Academic Field

Contemporary Health Issues, Exercise Science

Faculty Mentor Name

Dr. Katherine M. Polasek, Dr. Larissa True

Presentation Type

Oral Presentation

Abstract

According to the World Health Organization, physical inactivity has been identified as the fourth leading risk factor for global mortality. Certain ethnic populations have been affected disproportionately; national studies have indicated that Latinos have lower levels of leisure-time physical activity (PA) than Caucasians and African Americans. Understanding PA levels among the Latino population has become a public health concern. Recent studies have solely focused on PA levels of recent immigrants to the United States. Therefore, the purpose of this study was to determine the PA patterns of Latinos living in New York. Through the use of both paper and pencil questionnaires and the Internet, participants (n = 235) filled out a basic demographic questionnaire along with the Godin Leisure Time Exercise Questionnaire. The sample was 52.8% female and distributed evenly by race: 23.4% African Americans, 27.7% Caucasian, 36.2% Hispanic, and 12.3% indicated “other.” In terms of acculturation status, 40.4% of the sample indicated they were first-generation Americans.The average self-reported PA score for the total sample was 57.51±30.89. Nearly half (48.5%) of the sample indicated their frequency of PA as “often.” A one-way ANOVA indicated no significant differences in PA among the four different race categories. An additional ANOVA indicated significant differences in PA among acculturation status groups F(2,175)=5.80, p=.004; post-hoc analyses indicated first-generation Americans are significantly less physically active than third-generation Americans. A final ANOVA indicated significant differences in frequency of PA among acculturation status groups F(2,175)=5.38, p=.005; post-hoc analyses indicated that third-generation Americans reported greater frequency of PA than second- and first-generation Americans.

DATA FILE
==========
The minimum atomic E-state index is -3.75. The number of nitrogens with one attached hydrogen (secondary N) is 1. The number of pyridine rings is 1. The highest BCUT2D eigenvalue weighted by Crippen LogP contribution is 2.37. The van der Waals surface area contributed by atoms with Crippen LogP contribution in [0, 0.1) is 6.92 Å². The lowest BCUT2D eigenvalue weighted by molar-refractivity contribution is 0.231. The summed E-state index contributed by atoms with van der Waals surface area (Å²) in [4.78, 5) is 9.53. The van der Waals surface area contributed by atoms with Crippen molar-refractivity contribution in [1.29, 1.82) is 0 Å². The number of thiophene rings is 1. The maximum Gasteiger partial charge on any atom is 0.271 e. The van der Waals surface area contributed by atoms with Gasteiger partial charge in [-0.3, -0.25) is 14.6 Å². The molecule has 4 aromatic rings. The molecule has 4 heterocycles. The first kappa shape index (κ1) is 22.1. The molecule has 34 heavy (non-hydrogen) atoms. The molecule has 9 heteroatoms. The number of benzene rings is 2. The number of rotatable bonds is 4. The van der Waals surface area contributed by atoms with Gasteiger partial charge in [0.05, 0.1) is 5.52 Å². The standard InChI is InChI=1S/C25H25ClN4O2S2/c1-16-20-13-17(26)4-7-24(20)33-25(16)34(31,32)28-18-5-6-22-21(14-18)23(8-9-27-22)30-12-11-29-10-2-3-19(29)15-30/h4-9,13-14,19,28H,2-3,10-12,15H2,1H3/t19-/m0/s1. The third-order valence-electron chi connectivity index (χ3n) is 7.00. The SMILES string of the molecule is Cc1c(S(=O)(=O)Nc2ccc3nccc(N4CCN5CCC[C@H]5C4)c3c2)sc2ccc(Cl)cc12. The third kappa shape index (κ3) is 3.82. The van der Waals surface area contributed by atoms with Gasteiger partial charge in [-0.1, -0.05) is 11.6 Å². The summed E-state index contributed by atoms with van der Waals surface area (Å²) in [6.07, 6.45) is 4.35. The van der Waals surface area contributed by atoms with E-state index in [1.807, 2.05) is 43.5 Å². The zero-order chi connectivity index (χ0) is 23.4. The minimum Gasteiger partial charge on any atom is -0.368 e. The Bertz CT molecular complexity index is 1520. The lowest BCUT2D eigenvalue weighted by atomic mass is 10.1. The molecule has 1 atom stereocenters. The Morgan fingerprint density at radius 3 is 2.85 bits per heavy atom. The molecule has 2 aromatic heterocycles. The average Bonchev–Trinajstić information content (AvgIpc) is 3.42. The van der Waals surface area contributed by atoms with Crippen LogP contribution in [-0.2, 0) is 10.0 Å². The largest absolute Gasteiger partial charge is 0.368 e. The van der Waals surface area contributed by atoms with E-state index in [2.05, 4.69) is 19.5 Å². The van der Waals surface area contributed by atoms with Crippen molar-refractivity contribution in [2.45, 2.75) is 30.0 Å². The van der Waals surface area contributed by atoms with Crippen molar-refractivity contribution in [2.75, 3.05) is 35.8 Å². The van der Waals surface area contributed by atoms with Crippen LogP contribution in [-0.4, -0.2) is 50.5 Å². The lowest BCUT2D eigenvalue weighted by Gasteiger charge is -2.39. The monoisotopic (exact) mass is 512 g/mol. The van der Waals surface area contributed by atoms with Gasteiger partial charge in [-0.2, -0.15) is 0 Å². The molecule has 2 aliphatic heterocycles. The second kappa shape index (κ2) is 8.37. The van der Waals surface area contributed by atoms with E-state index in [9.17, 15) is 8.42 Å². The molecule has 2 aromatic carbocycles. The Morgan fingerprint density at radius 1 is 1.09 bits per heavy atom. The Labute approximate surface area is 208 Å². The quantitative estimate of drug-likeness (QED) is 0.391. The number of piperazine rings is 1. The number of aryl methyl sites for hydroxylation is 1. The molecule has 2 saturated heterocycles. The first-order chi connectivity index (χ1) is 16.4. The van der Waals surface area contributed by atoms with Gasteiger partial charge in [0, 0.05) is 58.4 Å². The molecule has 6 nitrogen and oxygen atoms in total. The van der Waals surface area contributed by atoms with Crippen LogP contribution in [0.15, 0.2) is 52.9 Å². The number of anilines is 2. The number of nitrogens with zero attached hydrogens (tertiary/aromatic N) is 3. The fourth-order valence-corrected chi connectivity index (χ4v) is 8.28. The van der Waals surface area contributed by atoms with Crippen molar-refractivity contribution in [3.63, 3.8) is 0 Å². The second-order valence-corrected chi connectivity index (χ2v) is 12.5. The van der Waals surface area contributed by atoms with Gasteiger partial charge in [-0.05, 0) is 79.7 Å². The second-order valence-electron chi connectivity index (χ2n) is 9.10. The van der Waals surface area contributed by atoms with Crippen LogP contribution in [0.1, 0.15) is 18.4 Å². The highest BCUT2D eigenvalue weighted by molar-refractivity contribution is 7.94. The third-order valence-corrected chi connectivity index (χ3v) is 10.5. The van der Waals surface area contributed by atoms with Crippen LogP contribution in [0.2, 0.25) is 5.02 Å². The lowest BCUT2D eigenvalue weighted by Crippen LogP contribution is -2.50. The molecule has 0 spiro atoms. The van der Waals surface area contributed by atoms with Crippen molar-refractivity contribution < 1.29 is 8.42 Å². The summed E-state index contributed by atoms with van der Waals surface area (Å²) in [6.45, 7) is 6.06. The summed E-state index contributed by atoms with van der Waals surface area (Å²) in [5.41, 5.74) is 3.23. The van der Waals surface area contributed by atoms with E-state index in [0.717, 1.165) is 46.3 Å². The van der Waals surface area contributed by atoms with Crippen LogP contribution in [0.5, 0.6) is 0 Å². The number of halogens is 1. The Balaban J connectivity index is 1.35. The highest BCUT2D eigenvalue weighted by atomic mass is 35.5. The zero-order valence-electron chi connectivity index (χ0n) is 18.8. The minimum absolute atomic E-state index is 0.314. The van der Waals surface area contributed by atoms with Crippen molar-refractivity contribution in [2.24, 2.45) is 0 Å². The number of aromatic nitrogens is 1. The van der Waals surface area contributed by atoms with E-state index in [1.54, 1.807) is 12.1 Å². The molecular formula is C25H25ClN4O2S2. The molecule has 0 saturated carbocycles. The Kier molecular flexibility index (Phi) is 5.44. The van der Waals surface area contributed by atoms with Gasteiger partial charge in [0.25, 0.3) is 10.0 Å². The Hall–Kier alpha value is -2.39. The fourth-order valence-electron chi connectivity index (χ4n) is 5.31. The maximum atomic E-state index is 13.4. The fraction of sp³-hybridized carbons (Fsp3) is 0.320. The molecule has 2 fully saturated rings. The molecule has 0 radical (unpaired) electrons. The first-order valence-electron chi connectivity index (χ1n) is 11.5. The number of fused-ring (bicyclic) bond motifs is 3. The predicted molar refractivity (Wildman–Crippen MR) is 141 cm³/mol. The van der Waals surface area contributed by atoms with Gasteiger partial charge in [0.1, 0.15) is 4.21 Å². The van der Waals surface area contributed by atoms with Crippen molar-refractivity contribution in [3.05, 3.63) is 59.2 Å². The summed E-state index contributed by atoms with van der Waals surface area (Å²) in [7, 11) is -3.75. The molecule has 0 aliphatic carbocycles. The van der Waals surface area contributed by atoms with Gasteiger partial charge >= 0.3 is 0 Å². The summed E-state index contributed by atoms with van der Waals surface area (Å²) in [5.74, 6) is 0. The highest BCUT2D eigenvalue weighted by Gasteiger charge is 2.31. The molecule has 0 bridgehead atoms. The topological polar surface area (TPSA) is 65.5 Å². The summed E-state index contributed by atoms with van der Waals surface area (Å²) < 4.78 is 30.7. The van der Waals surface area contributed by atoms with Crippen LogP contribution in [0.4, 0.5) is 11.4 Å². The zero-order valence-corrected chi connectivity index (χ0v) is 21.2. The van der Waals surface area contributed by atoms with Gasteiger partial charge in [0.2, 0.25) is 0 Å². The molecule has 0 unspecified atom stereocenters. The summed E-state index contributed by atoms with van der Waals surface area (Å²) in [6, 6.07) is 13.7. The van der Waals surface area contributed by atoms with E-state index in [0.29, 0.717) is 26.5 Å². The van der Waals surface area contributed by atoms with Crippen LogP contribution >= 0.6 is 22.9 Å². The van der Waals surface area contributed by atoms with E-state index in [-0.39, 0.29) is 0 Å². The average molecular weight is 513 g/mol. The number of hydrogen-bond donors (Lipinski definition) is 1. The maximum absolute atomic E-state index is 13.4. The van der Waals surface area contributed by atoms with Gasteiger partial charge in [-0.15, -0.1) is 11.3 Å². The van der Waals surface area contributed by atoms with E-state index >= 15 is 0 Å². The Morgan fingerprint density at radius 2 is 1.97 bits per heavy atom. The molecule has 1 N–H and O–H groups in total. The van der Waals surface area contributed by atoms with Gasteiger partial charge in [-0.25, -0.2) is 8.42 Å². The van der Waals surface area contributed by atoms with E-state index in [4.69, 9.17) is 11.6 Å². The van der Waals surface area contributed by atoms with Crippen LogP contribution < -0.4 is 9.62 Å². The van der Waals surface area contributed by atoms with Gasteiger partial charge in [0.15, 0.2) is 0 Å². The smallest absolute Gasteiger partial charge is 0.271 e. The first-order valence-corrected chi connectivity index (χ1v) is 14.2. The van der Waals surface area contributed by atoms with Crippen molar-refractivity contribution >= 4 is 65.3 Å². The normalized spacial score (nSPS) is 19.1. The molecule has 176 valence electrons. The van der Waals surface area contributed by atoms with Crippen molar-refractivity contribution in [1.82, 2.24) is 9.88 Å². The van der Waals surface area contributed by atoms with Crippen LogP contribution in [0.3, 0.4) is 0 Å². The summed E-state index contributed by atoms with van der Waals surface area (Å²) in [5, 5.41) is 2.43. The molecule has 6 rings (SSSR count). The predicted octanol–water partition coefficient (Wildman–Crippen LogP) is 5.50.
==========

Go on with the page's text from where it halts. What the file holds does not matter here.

Keywords

Latino, Hispanic, Physical Activity, New York, Acculturation, Obesity, Exercise Science

Start Date

10-4-2015 4:15 PM

End Date

10-4-2015 5:30 PM

Location

Hartwell 120

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Apr 10th, 4:15 PM Apr 10th, 5:30 PM

Physical Activity Participation Patterns Among Latinos in the Northeast

Hartwell 120

According to the World Health Organization, physical inactivity has been identified as the fourth leading risk factor for global mortality. Certain ethnic populations have been affected disproportionately; national studies have indicated that Latinos have lower levels of leisure-time physical activity (PA) than Caucasians and African Americans. Understanding PA levels among the Latino population has become a public health concern. Recent studies have solely focused on PA levels of recent immigrants to the United States. Therefore, the purpose of this study was to determine the PA patterns of Latinos living in New York. Through the use of both paper and pencil questionnaires and the Internet, participants (n = 235) filled out a basic demographic questionnaire along with the Godin Leisure Time Exercise Questionnaire. The sample was 52.8% female and distributed evenly by race: 23.4% African Americans, 27.7% Caucasian, 36.2% Hispanic, and 12.3% indicated “other.” In terms of acculturation status, 40.4% of the sample indicated they were first-generation Americans.The average self-reported PA score for the total sample was 57.51±30.89. Nearly half (48.5%) of the sample indicated their frequency of PA as “often.” A one-way ANOVA indicated no significant differences in PA among the four different race categories. An additional ANOVA indicated significant differences in PA among acculturation status groups F(2,175)=5.80, p=.004; post-hoc analyses indicated first-generation Americans are significantly less physically active than third-generation Americans. A final ANOVA indicated significant differences in frequency of PA among acculturation status groups F(2,175)=5.38, p=.005; post-hoc analyses indicated that third-generation Americans reported greater frequency of PA than second- and first-generation Americans.